First Woman President of Chile Committed to Women's Rights
Michelle Bachelet was elected the first woman president of Chile this Sunday, beating out right-wing opponent Sebastian Pinera by a handy 7 percent. The vote was a runoff between Bachelet and Pinera after Bachelet won only 46 percent in the multiple-candidate December 11 election, failing to get the 50 percent necessary for victory.
Bachelet, an agnostic and a single mother, gained popularity as minister of health in 2000, when she revamped Chile’s moribund public health system. She instituted 24-hour health care to cut waiting times that had previously been as long as three months. In 2002, she was appointed Chile’s Defense Minister, the first woman in Latin America to hold the post.
A charismatic speaker, Bachelet campaigned on a leftist platform and spoke out for women’s rights. “It is unjust that [women] have less access to education and that, in some cases, our social legislation doesn’t address even our basic necessities,” she said, to explosive applause. “Women have been tossed aside for many years in this country—and it’s time for that to change.” As president, Bachelet plans to focus on improving public education, health services, and labor laws. She began on Monday to build her Cabinet – half of which, she promises, will consist of women.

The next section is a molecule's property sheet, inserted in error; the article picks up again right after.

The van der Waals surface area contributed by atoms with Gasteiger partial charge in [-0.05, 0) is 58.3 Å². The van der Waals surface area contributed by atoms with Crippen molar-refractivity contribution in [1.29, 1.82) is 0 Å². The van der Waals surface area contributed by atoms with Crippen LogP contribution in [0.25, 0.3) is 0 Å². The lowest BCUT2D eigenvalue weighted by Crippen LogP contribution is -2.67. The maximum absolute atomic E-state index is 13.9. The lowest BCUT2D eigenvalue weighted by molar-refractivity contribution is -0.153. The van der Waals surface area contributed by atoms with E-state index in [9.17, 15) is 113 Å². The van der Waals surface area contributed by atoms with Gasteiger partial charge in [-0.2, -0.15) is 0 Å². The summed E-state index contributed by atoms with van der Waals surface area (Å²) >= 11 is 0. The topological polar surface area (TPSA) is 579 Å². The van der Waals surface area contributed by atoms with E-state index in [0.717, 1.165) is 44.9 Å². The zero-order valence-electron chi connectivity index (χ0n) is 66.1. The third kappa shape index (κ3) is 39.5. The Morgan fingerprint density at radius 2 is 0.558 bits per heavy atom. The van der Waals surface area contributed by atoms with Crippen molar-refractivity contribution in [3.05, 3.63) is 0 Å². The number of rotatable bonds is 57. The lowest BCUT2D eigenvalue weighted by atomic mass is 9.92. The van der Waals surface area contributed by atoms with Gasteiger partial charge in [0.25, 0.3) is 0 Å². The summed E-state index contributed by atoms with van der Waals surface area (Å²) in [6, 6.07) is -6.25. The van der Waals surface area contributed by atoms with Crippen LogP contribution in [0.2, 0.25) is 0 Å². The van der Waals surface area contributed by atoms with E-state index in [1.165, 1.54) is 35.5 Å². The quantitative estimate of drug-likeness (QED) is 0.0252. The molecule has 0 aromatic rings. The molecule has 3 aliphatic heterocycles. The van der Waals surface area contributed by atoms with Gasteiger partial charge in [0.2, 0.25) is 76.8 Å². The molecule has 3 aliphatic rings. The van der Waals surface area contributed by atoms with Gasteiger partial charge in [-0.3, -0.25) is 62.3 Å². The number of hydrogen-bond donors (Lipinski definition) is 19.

6/18/2013 Supreme Court Strikes Down Proof of Citizenship Voter Requirements - On Monday, the United States Supreme Court struck down an Arizona law requiring voters to provide proof of citizenship before being allowed register to vote.
In an opinion written [PDF] by Justice Antonin Scalia, the Court ruled that the Arizona statute violated the National Voter Registration Act (NVRA, also known as the "Motor Voter Law") of 1993, which created a federal form that individuals can mail in to register to vote in federal elections. . . .